Roundabout's makeover serves dual purpose

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By Carol A. Clark

One of the greatest roundabouts ever built in the U.S. is in Clearwater Beach, Fla. It carries up to 58,000 vehicles and 8,000 pedestrians per day. Palm trees sprout from the roundabout’s midsection, replacing a towering fountain deemed too distracting – and the cause of many a fender bender. Frequent wind gusts showering water onto passing cars and drenching pedestrians further contributed to the fountain’s demise.

The roundabout at the intersection of Diamond Drive and San Ildefonso Road carries up to 11,000 vehicles and less than 50 pedestrians daily. While clearly not as grand as Clearwater Beach, it is looking lusher than ever since Los Alamos County gave it a makeover.

Parks Division Manager Dick McIntyre designed the circular space now laced with varying types of shrubbery and a sprinkling of violet flowers that provide ground cover and frame three young Spruce trees.

Parks staff installed the landscaping and large tan boulders, which add another dimension to the design and stand ready to set off a bronze sculpture selected by the Art in Public Places Advisory Board.

The sculpture, titled, “Canyon Watch,” was approved by County Council in February not to exceed $60,000, including delivery and installation.

Artist Kent Ullberg fabricated the 6-foot-tall sculpture, which depicts a mountain lion gazing over a canyon’s edge. The piece is scheduled to be erected soon.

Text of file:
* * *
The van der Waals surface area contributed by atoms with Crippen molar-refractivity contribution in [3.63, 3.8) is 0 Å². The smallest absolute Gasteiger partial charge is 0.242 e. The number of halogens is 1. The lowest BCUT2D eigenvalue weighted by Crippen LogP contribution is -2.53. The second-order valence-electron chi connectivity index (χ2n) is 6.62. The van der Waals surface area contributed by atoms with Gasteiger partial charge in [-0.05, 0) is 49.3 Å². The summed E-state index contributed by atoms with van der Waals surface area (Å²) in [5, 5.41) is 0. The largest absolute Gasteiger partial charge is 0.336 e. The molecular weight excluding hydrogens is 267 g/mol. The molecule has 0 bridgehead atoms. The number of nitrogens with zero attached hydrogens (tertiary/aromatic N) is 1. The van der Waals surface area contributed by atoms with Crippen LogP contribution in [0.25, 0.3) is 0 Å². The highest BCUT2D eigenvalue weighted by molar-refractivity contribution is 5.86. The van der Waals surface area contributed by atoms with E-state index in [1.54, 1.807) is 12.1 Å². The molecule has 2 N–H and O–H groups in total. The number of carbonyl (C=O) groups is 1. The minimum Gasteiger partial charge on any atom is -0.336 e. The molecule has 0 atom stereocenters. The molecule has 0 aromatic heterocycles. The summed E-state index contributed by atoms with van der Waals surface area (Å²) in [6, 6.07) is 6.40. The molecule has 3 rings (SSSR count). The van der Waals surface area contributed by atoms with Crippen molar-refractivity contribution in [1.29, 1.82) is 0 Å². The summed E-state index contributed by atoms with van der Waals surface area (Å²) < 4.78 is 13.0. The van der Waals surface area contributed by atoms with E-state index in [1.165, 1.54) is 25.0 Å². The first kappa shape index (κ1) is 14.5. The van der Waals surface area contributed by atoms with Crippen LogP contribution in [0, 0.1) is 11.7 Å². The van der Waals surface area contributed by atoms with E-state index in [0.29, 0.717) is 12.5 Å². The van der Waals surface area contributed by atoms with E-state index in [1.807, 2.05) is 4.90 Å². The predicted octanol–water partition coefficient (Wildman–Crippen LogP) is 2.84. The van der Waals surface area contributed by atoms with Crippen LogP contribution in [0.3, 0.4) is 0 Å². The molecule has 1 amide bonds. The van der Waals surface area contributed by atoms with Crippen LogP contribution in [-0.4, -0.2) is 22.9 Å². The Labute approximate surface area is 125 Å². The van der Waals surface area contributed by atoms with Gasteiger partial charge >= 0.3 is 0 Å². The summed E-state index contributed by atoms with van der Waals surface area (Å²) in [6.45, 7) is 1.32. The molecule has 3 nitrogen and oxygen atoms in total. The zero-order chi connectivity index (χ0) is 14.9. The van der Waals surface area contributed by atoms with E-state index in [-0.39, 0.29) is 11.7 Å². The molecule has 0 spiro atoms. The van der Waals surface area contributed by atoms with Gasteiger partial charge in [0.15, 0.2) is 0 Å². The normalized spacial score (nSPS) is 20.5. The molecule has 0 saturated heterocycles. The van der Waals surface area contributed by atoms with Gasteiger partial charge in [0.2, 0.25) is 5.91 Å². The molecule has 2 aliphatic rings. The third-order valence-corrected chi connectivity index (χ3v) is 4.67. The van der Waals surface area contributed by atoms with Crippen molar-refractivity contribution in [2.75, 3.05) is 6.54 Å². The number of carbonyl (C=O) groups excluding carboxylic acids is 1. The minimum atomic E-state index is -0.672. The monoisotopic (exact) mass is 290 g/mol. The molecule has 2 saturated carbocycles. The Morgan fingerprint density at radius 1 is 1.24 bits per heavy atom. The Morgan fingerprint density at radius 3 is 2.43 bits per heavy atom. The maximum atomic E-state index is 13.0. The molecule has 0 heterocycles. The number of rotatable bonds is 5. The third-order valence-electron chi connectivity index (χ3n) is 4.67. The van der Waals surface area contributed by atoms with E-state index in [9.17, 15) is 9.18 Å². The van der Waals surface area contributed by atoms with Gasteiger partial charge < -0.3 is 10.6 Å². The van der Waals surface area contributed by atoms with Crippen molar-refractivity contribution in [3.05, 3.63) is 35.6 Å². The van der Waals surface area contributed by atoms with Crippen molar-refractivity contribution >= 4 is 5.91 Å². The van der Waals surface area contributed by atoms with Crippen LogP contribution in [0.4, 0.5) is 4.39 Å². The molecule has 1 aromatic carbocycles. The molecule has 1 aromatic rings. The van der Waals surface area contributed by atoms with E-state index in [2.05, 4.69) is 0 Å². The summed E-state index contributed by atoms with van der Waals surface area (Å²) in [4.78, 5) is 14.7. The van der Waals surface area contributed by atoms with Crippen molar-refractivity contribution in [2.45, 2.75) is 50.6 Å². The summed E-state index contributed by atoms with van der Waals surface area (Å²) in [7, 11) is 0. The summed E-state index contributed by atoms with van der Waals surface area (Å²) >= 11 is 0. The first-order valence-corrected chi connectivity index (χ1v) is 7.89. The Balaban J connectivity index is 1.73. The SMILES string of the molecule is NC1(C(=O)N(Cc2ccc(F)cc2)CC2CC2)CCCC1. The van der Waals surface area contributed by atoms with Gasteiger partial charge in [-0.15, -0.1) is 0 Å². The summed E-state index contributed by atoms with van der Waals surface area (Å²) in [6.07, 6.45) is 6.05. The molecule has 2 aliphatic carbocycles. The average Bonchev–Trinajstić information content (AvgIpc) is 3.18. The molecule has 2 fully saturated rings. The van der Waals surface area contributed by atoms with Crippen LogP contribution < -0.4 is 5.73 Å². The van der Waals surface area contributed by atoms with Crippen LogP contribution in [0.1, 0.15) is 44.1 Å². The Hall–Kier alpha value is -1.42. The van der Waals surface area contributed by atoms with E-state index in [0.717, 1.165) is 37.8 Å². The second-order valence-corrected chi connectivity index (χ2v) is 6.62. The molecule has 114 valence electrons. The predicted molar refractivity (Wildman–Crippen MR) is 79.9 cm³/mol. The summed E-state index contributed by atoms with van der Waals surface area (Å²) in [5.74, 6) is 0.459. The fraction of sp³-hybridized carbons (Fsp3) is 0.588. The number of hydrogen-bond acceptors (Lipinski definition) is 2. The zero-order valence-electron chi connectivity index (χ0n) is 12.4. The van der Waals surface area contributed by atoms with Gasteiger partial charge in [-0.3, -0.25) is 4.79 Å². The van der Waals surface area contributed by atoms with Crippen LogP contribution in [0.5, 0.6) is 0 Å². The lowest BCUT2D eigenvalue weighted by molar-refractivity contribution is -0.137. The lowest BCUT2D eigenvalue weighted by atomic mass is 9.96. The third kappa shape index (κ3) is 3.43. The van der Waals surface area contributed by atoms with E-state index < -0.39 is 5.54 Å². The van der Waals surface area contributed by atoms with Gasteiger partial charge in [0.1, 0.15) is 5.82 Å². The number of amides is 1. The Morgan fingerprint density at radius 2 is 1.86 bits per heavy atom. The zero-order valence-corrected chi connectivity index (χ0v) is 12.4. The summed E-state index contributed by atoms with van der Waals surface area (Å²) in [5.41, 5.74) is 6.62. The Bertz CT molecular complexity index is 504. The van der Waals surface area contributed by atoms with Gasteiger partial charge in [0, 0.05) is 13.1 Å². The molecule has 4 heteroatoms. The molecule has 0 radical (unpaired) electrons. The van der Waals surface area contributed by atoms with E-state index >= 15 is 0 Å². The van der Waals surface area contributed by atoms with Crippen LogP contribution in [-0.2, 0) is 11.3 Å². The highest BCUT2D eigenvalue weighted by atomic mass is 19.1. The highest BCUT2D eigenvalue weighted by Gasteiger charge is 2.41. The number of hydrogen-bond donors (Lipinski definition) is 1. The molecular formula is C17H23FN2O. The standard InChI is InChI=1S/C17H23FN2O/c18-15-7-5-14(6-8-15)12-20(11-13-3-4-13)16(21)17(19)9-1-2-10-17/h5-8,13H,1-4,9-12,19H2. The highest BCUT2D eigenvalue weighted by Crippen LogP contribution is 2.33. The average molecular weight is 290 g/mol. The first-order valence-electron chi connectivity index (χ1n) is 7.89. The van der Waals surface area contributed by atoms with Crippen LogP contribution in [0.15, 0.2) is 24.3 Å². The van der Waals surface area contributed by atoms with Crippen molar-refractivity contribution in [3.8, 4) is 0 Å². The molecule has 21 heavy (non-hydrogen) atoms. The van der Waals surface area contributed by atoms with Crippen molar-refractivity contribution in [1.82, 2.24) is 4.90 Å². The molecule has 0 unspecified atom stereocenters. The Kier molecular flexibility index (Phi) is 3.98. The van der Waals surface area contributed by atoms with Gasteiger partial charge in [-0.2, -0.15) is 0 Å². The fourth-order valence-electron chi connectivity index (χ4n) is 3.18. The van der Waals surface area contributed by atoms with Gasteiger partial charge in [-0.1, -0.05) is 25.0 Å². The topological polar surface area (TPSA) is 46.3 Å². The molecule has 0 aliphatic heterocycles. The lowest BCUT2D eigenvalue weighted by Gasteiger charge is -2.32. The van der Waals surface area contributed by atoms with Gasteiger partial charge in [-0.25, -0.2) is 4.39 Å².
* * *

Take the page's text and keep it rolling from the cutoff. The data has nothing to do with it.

Public Works Department Director Kyle Zimmerman explained that the beautification of the roundabout is part of the Diamond Drive Project and will actually serve to enhance vehicle safety as the pine trees grow taller.

“On approach, drivers should be looking left to yield to oncoming vehicles and also looking straight ahead,” Zimmerman said. “Landscaping that blocks the view through the roundabout actually makes it a lot safer. Studies in the U.S. find that landscaped roundabouts are safer because drivers do slow down – and being able to see vehicles in every direction just causes a distraction.”

Turner-Fairbank Highway Research Center (TFHRC), a federally owned and operated research facility in McLean, Va., and the home of the Federal Highway Administration’s Office of Research, Development and Technology, states that modern roundabouts are the safest and most attractive form of traffic control available for traffic calming and cost savings, and all-in-all, the most versatile and fastest growing form of traffic control in America.

According to Roundabouts U.S.A., roundabouts provide space to accommodate trees nearer the source of pollution from passing vehicles and actually benefit from having vertical elements such as trees because they discourage users from proceeding in the wrong direction.

When built as part of new road construction, the Roundabouts U.S.A. website states, roundabouts are cheaper to build than signalized intersections.

If used instead of traffic signals, they save money because maintenance cost is almost zero; they require no electricity, regular tune-ups or annual replacement parts; they suffer no blackouts; and they cannot be blown away.

For information, call the Parks Division at 662-8159 662-8150 or access www.losalamosnm.us.